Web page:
poohbear

The Third Trent Bridge??

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Back to reality with that last post? re that photo of the Grantham canal exit etc in my boat owning period late 1970's/mid1980's (5 in all, all crap cept one!) I contacted British Waterways re renting the then derelict lock basin etc as moorings, were quite helpful but couldn't comply, maybe as well, had vision of doing it all up then the vandals getting in, they did offer me the "Boot's Branch" or what was left of such on the bend at London Rd where High Level station was but never took offer up.

On one of the photos can be seen the named "Boulevard" walk from Trent Bridge to Meadow Lane, I remember such, believe it or not being took there in a pushchair one bank holiday as a "outing" on one of rare occasions my mam and dad out together! (another story) As I recall the walk well maintained and gas lit, but overwhelming impression was an awful smell! was told "the glue factory" wheres they melted down horses!

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There are two images of Poohbear's bridge in Picture the Past. The bridge appears to have been a rather slender design with stone buttresses on each bank of which some of the north buttress still exists.

picture the past

Navigation Bridge, River Trent: Image numbers: NTGM006802 & NTGM006803

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3 days after posting his find poohbear deserves around of applause.

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I got to thinking whilst I was away , isn't there a pub called "The Three Bridges" in the Meadows??!!

Thinking about it it was more likely to commemorate the three in this topic, as the others were a bit further afield IE Lady bay, Ha penny, suspension and railway!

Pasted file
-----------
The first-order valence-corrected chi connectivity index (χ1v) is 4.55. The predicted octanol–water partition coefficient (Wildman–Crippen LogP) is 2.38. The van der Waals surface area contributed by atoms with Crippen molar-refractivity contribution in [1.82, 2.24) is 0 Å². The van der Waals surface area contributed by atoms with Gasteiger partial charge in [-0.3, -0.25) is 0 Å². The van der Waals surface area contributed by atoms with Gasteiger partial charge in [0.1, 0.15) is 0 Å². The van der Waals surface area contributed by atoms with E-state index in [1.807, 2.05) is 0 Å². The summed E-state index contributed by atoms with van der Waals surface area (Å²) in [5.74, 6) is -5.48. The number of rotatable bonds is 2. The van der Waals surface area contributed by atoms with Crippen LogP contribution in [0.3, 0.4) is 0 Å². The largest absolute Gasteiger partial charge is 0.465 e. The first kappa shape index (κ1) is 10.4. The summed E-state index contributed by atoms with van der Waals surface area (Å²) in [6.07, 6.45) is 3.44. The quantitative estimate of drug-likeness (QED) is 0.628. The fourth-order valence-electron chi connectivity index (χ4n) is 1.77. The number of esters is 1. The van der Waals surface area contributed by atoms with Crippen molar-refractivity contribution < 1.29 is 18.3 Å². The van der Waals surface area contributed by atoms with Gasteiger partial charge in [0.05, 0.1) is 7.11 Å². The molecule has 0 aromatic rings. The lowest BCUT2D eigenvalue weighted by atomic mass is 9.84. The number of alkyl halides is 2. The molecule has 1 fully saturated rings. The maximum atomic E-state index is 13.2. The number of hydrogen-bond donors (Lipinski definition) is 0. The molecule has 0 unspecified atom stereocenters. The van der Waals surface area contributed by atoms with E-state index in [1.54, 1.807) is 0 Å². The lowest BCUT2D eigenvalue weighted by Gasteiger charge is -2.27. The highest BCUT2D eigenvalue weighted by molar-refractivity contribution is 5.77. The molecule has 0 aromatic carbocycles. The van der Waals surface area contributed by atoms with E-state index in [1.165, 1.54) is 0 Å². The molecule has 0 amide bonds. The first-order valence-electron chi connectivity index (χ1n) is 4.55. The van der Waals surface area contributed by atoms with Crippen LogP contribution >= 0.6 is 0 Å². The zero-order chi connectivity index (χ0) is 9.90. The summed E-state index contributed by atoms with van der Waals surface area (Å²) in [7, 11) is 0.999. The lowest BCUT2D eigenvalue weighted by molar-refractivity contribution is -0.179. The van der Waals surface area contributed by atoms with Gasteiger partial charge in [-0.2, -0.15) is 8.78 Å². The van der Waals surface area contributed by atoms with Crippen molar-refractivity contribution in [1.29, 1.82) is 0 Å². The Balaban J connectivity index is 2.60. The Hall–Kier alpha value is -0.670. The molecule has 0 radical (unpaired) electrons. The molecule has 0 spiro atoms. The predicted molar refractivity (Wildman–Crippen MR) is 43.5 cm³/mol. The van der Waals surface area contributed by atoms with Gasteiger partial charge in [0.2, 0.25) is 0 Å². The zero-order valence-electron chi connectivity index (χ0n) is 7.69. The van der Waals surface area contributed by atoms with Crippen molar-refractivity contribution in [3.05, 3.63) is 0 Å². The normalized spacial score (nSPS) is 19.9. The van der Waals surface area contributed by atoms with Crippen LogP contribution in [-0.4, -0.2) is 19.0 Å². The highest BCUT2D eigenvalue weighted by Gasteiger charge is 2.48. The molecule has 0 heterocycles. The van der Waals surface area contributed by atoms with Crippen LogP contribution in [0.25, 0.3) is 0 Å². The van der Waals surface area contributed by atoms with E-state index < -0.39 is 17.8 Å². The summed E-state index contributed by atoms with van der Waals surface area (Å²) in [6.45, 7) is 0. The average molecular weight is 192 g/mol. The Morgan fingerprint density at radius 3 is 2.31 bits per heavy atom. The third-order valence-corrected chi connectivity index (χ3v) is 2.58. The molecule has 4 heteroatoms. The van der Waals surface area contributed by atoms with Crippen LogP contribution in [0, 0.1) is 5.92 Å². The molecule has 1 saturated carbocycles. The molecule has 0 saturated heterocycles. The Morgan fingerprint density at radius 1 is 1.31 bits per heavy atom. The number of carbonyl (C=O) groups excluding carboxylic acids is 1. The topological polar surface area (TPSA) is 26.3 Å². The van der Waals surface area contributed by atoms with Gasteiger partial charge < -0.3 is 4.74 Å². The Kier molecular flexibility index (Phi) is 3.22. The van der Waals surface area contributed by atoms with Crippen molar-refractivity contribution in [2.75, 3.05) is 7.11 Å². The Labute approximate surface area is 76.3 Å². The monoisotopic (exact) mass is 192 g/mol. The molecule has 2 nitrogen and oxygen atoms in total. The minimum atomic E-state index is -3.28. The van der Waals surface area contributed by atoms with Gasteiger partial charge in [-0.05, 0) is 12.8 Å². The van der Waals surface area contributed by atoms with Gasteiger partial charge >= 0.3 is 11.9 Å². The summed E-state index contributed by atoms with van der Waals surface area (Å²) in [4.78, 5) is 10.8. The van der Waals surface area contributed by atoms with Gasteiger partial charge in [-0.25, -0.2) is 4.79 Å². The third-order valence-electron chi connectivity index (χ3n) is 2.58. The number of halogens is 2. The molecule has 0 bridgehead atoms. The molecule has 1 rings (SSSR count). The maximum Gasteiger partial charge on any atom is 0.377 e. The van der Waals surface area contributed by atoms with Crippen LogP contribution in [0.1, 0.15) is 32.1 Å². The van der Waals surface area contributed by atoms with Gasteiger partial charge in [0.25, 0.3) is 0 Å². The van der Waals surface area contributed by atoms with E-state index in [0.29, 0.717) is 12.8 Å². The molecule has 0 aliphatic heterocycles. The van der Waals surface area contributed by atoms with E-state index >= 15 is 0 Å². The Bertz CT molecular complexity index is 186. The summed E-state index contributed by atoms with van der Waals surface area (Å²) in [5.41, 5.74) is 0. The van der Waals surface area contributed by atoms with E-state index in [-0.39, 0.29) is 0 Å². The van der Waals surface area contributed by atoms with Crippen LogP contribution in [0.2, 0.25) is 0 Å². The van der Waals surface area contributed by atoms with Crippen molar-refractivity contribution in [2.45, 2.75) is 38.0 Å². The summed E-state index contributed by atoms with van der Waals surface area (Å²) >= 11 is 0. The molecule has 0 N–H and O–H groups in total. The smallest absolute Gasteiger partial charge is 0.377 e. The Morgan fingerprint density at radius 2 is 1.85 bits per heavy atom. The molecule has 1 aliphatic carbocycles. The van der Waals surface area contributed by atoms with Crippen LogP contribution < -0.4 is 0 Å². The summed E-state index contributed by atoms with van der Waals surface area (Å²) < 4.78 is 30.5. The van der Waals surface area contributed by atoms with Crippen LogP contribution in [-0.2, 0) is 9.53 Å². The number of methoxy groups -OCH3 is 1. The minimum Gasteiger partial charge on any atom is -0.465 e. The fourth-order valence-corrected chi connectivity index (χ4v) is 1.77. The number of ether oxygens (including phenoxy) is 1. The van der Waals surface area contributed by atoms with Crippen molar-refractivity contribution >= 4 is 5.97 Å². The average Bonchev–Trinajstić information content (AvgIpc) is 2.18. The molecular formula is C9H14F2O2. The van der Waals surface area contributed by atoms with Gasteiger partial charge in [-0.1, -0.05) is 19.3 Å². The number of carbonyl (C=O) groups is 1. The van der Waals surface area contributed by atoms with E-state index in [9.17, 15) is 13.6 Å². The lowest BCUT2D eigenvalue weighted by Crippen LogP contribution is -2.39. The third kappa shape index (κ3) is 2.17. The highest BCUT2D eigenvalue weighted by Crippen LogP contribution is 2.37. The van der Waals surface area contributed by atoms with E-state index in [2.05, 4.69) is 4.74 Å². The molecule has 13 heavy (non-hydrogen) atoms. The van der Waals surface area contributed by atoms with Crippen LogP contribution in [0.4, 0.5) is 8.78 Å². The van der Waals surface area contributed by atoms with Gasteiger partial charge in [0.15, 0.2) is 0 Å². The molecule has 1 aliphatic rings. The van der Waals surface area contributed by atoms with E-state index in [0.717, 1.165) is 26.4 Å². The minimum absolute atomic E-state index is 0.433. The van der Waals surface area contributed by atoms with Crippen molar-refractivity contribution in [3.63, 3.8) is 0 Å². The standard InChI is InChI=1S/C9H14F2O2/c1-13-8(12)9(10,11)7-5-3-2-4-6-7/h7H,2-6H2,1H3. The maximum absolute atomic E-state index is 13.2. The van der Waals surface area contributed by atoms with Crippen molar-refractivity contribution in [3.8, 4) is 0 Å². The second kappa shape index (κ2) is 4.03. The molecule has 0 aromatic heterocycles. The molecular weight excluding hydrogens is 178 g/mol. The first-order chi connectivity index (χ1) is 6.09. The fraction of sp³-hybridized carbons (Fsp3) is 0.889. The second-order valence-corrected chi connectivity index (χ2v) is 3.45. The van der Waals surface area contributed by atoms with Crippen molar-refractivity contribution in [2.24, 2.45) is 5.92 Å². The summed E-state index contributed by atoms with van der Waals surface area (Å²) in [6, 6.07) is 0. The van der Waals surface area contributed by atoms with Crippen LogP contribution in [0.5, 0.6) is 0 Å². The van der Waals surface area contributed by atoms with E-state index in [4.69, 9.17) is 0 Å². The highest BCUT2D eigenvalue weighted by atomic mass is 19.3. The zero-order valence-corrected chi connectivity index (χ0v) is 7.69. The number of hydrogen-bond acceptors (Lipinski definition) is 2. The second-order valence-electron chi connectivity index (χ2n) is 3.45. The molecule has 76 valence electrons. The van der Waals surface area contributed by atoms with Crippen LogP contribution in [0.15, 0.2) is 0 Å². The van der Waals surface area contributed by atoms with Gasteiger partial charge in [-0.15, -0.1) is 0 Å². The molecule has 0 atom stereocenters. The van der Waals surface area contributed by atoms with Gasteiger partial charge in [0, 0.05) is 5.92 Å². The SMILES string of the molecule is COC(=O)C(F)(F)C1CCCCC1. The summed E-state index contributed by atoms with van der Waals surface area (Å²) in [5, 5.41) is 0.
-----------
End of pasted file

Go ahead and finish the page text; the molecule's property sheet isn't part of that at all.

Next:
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Or perhaps rename the Ponderosa to "The Six Bridges"

Clifton Bridge, Railway Bridge, Suspension Bridge, Original Trent Bridge, Trent Bridge, Horse Bridge, and Lady Bay Bridge?

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You missed the Ha Penny bridge Mick!!

They must have prejudged you too as, believe it or not (I went past it yesterday,) it's now called "The Clifton Bridge Inn" !!!!! Or was it always called that (I thought it was The Silverdale)

4945181653_42448f42d5_b.jpg

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You're quite right Ian, Ponderosa because of the size of the car park, the name Silverdale was the estate that the pub backs onto but we always knew it as the Wimpey estate after the company who built it although the folk who lived there who thought they were a bit too posh to live on an estate always said their address was South Wilford Notts

Rog

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I am new to this site, today actually, I am looking for a picture of the short lived Navigation Horse bridge just below Trent Bridge Nottingham.

This bridge was built, I understand by The Trent Navigation Company, following long disputes with the Trent Bridge Toll organisation.

Their toll house was on the, now, London Road near the old Meadow Lane canal bridge, The horses would pull the narrow boats or barges from Nottingham to Trent Lock, now Meadow Lane Lock, for onward voyage down the river or onto the Grantham Canal. But instead of returning to pay the bridge toll would go up river along the bank and cross Trent Bridge avoiding the toll. The towing path was on the south side of the river. to solve the dispute the Navigation Bridge was built. It was a wooden structure with stone abbutments on both banks and was washed away in a flood after a short life.